Whilst still mantaining many of the rock sensibilities his last few solo albums have displayed, this is an altogether more chalenging and experimental affair. Out of Chaos starts of with disconcerting almost-meodies just about falling together as a backing for Hart to calm speak of how the 'Heaven and the Earth rose up in chaos' before the following track Morningstar, a more straight forward rock song, really kicks things off. Letting Me Out is energetic and upbeat. The optimistic line 'There's a blue sky waiting for me' rings out above a rock and roll progression strummed out on acoustic guitars over a rolling tom drum rhythm. Elsewhere, (It Was A) Most Disturbing Dream is filled with a messy glam rock swagger straight from the early seventies whilst on I Will Never See My Home Hart deploys ghostly synthesizers to underpin his bleak lyrics, 'I am looking to escape/From this desloted hellscape/to a place I've never known/I must carry on alone'.
    A classical feel is given throught the instrumentation, altough the classic band set up is at the centre, there are organs used throughout, along with a zither and string sectionsmaking certain the album never lets itself get pinned down to one style. The instrumental passages of the apocalyptic War on Heaven, feature thundering drums alongside wailing sirens noisy guitars and gunfire and military radio chatter filling in the background and the strange ukelele lead Underneath the Apple Tree, sounds more inoccent and jovial than it seems, even containing a kazoo solo, juxtaposing its innocent musicality with the point of view of the devil in the form of the tempting snake.
    There is a big sixties pop and rock influence throughout The Arguement, Golden Chain shows this not only in the songwriting, but also in the authentic production. The song is built around a simple grooving bassline and with the addition of its accompanying backing vocals and primal beat, it sounds like a leftover song from Jefferson Airplaine's Surrealistic Pillow period. The album displays Grant's understanding and admiration for this era on other tracks, from the bluesy shuffle of Sin to the retro rock beat of I Am Death, as Hart is at his most theatrical with his lyrical delivery, declaring 'I Am Death/I Am Fear' as hounds bark vicously behind him.
    Coming across as a kind of alternative rock musical, with Grant playing all the characters, taking on some of the larger than life rock 'n' roll attitude of 70's David Bowie in the process. Though it is a long record, with its twenty tracks coming in at just over 74 minutes, dealing with such hefty subject matter helps justify the length. Its the kind of record you rarely see from an artist this far into their career, you imagine he made for himself, but fans of his work will find a lot to admire on this release. You may not follow the album's wild narrative but The Argument channels a history of music through a keen ear for a simple melody and great song writing. What could've easily become an indulgent and bloated record is instead adventurous and creative, even for those that are less interested in the albums biblical allusions. 

Originally posted on figure8magazine.co.uk

Monday, 15 July 2013

Album Review:These New Puritans – Field of Reeds

(Infectious Music)

    Having already shown themselves to be one of Britain’s most interesting bands with 2010s markedly percussive and experimental album Hidden, These New Puritans continue to develop, with their latest album Fields of Reeds adopting neoclassical threads to create one of the most sonically interesting albums of the year so far. They make the transition into the classical realm with assured ease, bringing in minimalism and subtly encroaching electronics, managing to be smart but never showy in execution. Drums are used sparingly, like a string section adding weight to the emotional core, and hardly feature in the albums second half, in fact the piano seems to be the most consistent instrument, often providing the backbone for the songs.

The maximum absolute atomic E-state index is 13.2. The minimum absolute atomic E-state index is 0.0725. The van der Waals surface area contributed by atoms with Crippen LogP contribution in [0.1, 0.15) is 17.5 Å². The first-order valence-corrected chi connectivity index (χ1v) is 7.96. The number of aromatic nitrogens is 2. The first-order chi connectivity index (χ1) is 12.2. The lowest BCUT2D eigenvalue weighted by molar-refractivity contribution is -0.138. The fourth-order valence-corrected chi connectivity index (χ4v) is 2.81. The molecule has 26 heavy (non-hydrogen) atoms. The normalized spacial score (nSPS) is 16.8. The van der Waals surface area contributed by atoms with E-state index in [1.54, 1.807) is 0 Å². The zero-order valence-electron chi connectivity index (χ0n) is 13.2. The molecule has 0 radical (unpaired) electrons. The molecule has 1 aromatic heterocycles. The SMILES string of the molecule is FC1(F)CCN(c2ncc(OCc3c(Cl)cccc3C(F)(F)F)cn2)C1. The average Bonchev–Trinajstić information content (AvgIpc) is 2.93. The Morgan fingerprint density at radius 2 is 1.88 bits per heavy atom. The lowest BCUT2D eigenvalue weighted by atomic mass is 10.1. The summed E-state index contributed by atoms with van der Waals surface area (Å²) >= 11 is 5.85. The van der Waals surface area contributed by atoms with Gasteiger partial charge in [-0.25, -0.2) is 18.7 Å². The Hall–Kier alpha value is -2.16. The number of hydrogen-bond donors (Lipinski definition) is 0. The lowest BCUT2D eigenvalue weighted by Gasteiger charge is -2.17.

The first track they revealed before the albums release, Fragment Two, centres around the piano and the voice of band leader and main vocalist Jack Barnett, his imperfect delivery adds character to the track as it slowly develops allowing drums and arrangements build around him. V (Island Song) opens with sparse piano and evocative vocals. As it develops a melody forms together out of the seemingly disparate keys, as a strange warped synthesizer enters along with driving drums, providing one of the most direct moments within the albums longest track. Its a track that epitomises the band's bold composition and ear for interesting instruments as the track progresses taking unexpected diversions over its journey.
    Spiral includes multiple vocalists taking over from one another, including a choir of children, whilst Dream also uses vocals to startling effect with Portuguese jazz singer Elisa Rodrigues giving in intimate performance surrounded by spectral and spaced arrangements reminiscent of the quieter moments of the stargazing jazz of Sun-Ra. The propulsive Organ Eternal comes across as simple and complex in equal measure, with clever production and what sounds like the manipulated voice, somewhere between that of a child and a whale. You can hear the influence of the album's producer Graham Sutton, and his previous band, the pioneering post-rock group Bark Psychosis, in the way they brought in elements of jazz, ambient and minimalism into their sound.